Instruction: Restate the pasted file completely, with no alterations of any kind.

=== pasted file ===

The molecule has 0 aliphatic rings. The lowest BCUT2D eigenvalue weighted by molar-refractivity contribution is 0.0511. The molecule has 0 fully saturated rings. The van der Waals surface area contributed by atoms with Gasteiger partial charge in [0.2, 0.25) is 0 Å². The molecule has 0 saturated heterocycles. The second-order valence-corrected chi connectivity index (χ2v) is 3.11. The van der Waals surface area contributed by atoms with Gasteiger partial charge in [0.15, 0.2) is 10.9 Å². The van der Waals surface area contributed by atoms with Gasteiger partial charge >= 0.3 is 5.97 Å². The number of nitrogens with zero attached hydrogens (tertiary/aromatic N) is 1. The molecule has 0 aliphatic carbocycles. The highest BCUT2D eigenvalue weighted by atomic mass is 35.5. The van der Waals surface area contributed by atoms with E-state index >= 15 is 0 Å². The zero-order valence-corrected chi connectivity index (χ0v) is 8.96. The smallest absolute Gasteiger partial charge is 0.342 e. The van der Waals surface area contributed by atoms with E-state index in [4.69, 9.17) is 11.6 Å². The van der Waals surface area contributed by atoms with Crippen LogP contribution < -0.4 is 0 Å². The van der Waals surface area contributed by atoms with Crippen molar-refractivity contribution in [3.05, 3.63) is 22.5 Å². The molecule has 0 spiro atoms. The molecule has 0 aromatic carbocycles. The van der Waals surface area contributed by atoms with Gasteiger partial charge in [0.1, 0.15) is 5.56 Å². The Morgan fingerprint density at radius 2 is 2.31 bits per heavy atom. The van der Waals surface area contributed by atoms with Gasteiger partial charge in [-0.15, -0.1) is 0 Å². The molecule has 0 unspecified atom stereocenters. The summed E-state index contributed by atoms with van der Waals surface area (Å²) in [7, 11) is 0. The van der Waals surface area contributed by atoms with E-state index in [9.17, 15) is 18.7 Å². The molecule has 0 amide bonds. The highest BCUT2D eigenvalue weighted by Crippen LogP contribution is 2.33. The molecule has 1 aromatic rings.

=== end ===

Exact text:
The molecule has 0 aliphatic rings. The lowest BCUT2D eigenvalue weighted by molar-refractivity contribution is 0.0511. The molecule has 0 fully saturated rings. The van der Waals surface area contributed by atoms with Gasteiger partial charge in [0.2, 0.25) is 0 Å². The molecule has 0 saturated heterocycles. The second-order valence-corrected chi connectivity index (χ2v) is 3.11. The van der Waals surface area contributed by atoms with Gasteiger partial charge in [0.15, 0.2) is 10.9 Å². The van der Waals surface area contributed by atoms with Gasteiger partial charge >= 0.3 is 5.97 Å². The number of nitrogens with zero attached hydrogens (tertiary/aromatic N) is 1. The molecule has 0 aliphatic carbocycles. The highest BCUT2D eigenvalue weighted by atomic mass is 35.5. The van der Waals surface area contributed by atoms with E-state index >= 15 is 0 Å². The zero-order valence-corrected chi connectivity index (χ0v) is 8.96. The smallest absolute Gasteiger partial charge is 0.342 e. The van der Waals surface area contributed by atoms with E-state index in [4.69, 9.17) is 11.6 Å². The van der Waals surface area contributed by atoms with Crippen LogP contribution < -0.4 is 0 Å². The van der Waals surface area contributed by atoms with Crippen molar-refractivity contribution in [3.05, 3.63) is 22.5 Å². The molecule has 0 spiro atoms. The molecule has 0 aromatic carbocycles. The van der Waals surface area contributed by atoms with Gasteiger partial charge in [0.1, 0.15) is 5.56 Å². The Morgan fingerprint density at radius 2 is 2.31 bits per heavy atom. The van der Waals surface area contributed by atoms with Gasteiger partial charge in [-0.15, -0.1) is 0 Å². The molecule has 0 unspecified atom stereocenters. The summed E-state index contributed by atoms with van der Waals surface area (Å²) in [7, 11) is 0. The van der Waals surface area contributed by atoms with E-state index in [9.17, 15) is 18.7 Å². The molecule has 0 amide bonds. The highest BCUT2D eigenvalue weighted by Crippen LogP contribution is 2.33. The molecule has 1 aromatic rings.